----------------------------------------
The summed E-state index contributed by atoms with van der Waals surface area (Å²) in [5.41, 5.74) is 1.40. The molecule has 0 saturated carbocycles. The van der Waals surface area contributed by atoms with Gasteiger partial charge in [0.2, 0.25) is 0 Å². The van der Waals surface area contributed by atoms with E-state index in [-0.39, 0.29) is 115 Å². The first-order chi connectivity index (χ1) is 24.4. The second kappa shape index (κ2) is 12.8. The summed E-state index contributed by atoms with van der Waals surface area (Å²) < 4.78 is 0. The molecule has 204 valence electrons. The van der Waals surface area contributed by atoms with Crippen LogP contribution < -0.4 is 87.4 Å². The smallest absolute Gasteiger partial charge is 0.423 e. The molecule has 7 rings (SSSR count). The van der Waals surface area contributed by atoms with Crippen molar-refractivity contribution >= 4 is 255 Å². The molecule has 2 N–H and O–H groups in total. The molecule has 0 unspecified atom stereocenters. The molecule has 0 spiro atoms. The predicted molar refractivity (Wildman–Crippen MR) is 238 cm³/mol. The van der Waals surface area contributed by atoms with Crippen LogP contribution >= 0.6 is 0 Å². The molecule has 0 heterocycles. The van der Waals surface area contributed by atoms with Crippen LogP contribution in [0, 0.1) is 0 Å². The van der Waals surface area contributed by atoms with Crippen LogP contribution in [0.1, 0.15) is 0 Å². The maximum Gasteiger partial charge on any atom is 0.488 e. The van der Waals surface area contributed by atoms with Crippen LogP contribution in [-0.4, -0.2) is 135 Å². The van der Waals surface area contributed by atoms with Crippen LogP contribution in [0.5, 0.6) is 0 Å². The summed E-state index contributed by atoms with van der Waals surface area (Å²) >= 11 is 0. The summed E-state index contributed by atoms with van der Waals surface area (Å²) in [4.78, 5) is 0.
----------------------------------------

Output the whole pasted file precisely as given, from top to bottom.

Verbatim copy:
The summed E-state index contributed by atoms with van der Waals surface area (Å²) in [5.41, 5.74) is 1.40. The molecule has 0 saturated carbocycles. The van der Waals surface area contributed by atoms with Gasteiger partial charge in [0.2, 0.25) is 0 Å². The van der Waals surface area contributed by atoms with E-state index in [-0.39, 0.29) is 115 Å². The first-order chi connectivity index (χ1) is 24.4. The second kappa shape index (κ2) is 12.8. The summed E-state index contributed by atoms with van der Waals surface area (Å²) < 4.78 is 0. The molecule has 204 valence electrons. The van der Waals surface area contributed by atoms with Crippen LogP contribution < -0.4 is 87.4 Å². The smallest absolute Gasteiger partial charge is 0.423 e. The molecule has 7 rings (SSSR count). The van der Waals surface area contributed by atoms with Crippen molar-refractivity contribution >= 4 is 255 Å². The molecule has 2 N–H and O–H groups in total. The molecule has 0 unspecified atom stereocenters. The molecule has 0 spiro atoms. The predicted molar refractivity (Wildman–Crippen MR) is 238 cm³/mol. The van der Waals surface area contributed by atoms with Crippen LogP contribution >= 0.6 is 0 Å². The molecule has 0 heterocycles. The van der Waals surface area contributed by atoms with Crippen LogP contribution in [0, 0.1) is 0 Å². The van der Waals surface area contributed by atoms with Crippen LogP contribution in [0.1, 0.15) is 0 Å². The maximum Gasteiger partial charge on any atom is 0.488 e. The van der Waals surface area contributed by atoms with Crippen LogP contribution in [-0.4, -0.2) is 135 Å². The van der Waals surface area contributed by atoms with Crippen LogP contribution in [0.5, 0.6) is 0 Å². The summed E-state index contributed by atoms with van der Waals surface area (Å²) >= 11 is 0. The summed E-state index contributed by atoms with van der Waals surface area (Å²) in [4.78, 5) is 0.